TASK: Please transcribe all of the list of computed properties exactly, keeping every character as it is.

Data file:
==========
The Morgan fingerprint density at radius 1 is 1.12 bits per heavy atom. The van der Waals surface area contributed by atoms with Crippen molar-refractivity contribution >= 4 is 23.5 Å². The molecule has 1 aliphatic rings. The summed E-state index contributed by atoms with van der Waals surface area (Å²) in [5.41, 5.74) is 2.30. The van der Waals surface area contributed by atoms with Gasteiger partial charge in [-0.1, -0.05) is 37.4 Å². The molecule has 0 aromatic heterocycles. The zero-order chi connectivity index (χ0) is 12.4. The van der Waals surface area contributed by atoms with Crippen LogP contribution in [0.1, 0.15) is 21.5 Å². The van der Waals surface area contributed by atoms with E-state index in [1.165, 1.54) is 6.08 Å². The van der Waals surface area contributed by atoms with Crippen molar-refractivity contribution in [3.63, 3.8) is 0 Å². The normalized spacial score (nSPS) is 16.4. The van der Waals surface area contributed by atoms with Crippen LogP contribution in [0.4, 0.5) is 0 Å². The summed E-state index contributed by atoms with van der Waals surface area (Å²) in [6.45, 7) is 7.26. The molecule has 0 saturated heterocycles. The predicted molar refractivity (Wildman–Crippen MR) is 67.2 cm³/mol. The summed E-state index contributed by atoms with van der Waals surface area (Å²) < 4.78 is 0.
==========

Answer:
The Morgan fingerprint density at radius 1 is 1.12 bits per heavy atom. The van der Waals surface area contributed by atoms with Crippen molar-refractivity contribution >= 4 is 23.5 Å². The molecule has 1 aliphatic rings. The summed E-state index contributed by atoms with van der Waals surface area (Å²) in [5.41, 5.74) is 2.30. The van der Waals surface area contributed by atoms with Gasteiger partial charge in [-0.1, -0.05) is 37.4 Å². The molecule has 0 aromatic heterocycles. The zero-order chi connectivity index (χ0) is 12.4. The van der Waals surface area contributed by atoms with Crippen LogP contribution in [0.1, 0.15) is 21.5 Å². The van der Waals surface area contributed by atoms with E-state index in [1.165, 1.54) is 6.08 Å². The van der Waals surface area contributed by atoms with Crippen molar-refractivity contribution in [3.63, 3.8) is 0 Å². The normalized spacial score (nSPS) is 16.4. The van der Waals surface area contributed by atoms with Crippen LogP contribution in [0.4, 0.5) is 0 Å². The summed E-state index contributed by atoms with van der Waals surface area (Å²) in [6.45, 7) is 7.26. The molecule has 0 saturated heterocycles. The predicted molar refractivity (Wildman–Crippen MR) is 67.2 cm³/mol. The summed E-state index contributed by atoms with van der Waals surface area (Å²) < 4.78 is 0.